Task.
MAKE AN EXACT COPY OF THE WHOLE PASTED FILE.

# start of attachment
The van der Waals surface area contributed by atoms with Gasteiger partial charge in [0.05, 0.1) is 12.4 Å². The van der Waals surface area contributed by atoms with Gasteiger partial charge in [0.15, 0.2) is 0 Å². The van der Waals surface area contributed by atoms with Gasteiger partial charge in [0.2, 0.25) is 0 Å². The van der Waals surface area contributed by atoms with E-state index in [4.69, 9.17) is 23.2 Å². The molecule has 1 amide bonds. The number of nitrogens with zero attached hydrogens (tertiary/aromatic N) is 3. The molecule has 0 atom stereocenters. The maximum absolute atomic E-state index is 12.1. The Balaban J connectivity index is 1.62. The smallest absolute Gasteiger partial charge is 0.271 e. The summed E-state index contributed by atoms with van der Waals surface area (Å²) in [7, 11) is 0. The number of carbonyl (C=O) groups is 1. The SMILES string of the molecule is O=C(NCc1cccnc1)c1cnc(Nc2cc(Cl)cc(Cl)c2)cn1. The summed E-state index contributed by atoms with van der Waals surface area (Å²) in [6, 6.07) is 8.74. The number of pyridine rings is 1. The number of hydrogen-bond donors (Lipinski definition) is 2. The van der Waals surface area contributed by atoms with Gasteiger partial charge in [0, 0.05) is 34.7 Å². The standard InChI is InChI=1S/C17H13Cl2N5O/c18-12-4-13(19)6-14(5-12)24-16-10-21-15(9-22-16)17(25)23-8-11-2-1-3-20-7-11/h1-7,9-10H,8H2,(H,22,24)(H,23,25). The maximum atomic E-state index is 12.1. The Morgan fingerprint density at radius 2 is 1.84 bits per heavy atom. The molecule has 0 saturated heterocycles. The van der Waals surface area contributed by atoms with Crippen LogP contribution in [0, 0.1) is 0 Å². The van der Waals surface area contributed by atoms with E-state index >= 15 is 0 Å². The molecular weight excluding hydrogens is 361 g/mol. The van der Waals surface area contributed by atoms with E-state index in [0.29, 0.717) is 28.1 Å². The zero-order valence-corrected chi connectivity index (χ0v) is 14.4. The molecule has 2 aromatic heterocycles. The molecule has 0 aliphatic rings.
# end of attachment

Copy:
The van der Waals surface area contributed by atoms with Gasteiger partial charge in [0.05, 0.1) is 12.4 Å². The van der Waals surface area contributed by atoms with Gasteiger partial charge in [0.15, 0.2) is 0 Å². The van der Waals surface area contributed by atoms with Gasteiger partial charge in [0.2, 0.25) is 0 Å². The van der Waals surface area contributed by atoms with E-state index in [4.69, 9.17) is 23.2 Å². The molecule has 1 amide bonds. The number of nitrogens with zero attached hydrogens (tertiary/aromatic N) is 3. The molecule has 0 atom stereocenters. The maximum absolute atomic E-state index is 12.1. The Balaban J connectivity index is 1.62. The smallest absolute Gasteiger partial charge is 0.271 e. The summed E-state index contributed by atoms with van der Waals surface area (Å²) in [7, 11) is 0. The number of carbonyl (C=O) groups is 1. The SMILES string of the molecule is O=C(NCc1cccnc1)c1cnc(Nc2cc(Cl)cc(Cl)c2)cn1. The summed E-state index contributed by atoms with van der Waals surface area (Å²) in [6, 6.07) is 8.74. The number of pyridine rings is 1. The number of hydrogen-bond donors (Lipinski definition) is 2. The van der Waals surface area contributed by atoms with Gasteiger partial charge in [0, 0.05) is 34.7 Å². The standard InChI is InChI=1S/C17H13Cl2N5O/c18-12-4-13(19)6-14(5-12)24-16-10-21-15(9-22-16)17(25)23-8-11-2-1-3-20-7-11/h1-7,9-10H,8H2,(H,22,24)(H,23,25). The maximum atomic E-state index is 12.1. The Morgan fingerprint density at radius 2 is 1.84 bits per heavy atom. The molecule has 0 saturated heterocycles. The van der Waals surface area contributed by atoms with Crippen LogP contribution in [0, 0.1) is 0 Å². The van der Waals surface area contributed by atoms with E-state index >= 15 is 0 Å². The molecular weight excluding hydrogens is 361 g/mol. The van der Waals surface area contributed by atoms with E-state index in [0.29, 0.717) is 28.1 Å². The zero-order valence-corrected chi connectivity index (χ0v) is 14.4. The molecule has 2 aromatic heterocycles. The molecule has 0 aliphatic rings.